I have been blogging about our energy use and efforts to reduce it for a relatively short amount of time. Today I googled hydro contracts to see how the hydro resellers pricing compares (more on that in a future post) and came across another Canadian energy use blog. I haven’t read all of his (her?) posts yet but it looks very informative. So go check it out http://dontwasteyourenergy.blogspot.ca
The Peaksaver program gives you a new programmable thermostat and a wireless energy monitor. The new thermostat works great and has a slimmer profile which is good since we moved it from the existing location in my office (dining room per the original floorplan) and it is now in a traffic area.
The energy monitor is my new favourite toy. I did have to do a bit of reprogramming after the installer left. I think he programmed the summertime time of use schedule rather than the winter schedule. Not a big deal because I am using it mainly to monitor live usage of power rather than actual money spent. The monitor does have the rates and times programmed in so theoretically you can keep track of cost but it will never match your bill 100% because of timing etc.
We received our most recent hydro bill and I will post separately about that. But at a quick glance, the numbers look better than they were trending.
As of November, winter Time of Use (TOU) applies to billing rates. The problem is that the peak rate applies to 5 to 7 pm which is a prime time for most households, including ours. It gets dark so lights need to come on, people arrive home so the temperature needs to be turned up on cold days, dinner needs to be cooked, homework needs to be done, etc. Of course there are activities that we can delay until after 7 pm like laundry and the dishwasher but most of the activities listed are non-negotiable. I think it is a bit of a cash grab to make 5 – 7 pm a peak time. The summer peak time makes more sense when residential can adjust their behavior so as not to compete for power with commercial users. I guess I will be bringing out the candles and feeding the kids at 9 pm!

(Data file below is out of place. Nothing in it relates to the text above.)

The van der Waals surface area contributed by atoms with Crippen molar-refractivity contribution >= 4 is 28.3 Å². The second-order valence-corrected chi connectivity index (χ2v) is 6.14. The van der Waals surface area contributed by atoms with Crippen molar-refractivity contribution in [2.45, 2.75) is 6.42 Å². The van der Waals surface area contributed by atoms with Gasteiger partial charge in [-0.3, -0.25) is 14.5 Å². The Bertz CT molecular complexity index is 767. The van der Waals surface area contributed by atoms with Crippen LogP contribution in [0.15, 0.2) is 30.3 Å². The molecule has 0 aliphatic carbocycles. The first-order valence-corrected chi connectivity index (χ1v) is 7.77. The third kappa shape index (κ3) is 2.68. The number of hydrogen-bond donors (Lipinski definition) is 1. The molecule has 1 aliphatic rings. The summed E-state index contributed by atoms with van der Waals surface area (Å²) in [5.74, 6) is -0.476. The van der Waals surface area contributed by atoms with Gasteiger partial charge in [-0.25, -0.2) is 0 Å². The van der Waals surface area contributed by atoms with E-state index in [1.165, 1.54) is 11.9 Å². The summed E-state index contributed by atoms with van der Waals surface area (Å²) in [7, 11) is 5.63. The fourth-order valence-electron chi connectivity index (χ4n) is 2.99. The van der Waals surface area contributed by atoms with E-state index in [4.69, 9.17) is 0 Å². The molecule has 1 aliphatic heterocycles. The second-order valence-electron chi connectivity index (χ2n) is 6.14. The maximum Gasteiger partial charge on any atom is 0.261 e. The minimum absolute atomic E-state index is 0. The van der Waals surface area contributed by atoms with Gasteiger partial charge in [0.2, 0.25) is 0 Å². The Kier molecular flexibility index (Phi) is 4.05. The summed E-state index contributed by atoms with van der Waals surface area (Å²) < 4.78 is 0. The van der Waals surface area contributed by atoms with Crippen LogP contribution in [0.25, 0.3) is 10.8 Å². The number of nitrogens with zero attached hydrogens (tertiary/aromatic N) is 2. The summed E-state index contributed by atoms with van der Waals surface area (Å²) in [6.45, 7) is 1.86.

It seems the holidays are all about hydro consumption. Christmas lights, baking, entertaining. All of these consume power. But I don’t want to be a Grinch and completely boycott the whole event. This year we have decided not to hang the outside lights. However, I have done a bit of additional decor to make us still look festive. The interesting question will be whether the extra cost of the decor items will be less than the extra power consumption. We could get LED lights and apparently that will save us a ton of money. This guy does the whole crazy lights to music thing and using LEDs says it should only cost him an extra $15 in hydro vs the $300 it would cost with regular lights. But again, the initial outlay for LEDs is not cheap. I think we will try to take advantage of the Boxing Day (Week) deals on these for next year. The conundrum is whether to spend money now to save money later. Or whether to just skip the whole thing entirely. If any of you saw the movie Christmas with the Kranks, it is based on a John Grisham book called Skipping Christmas. As usual, the book is waaaay better than the movie.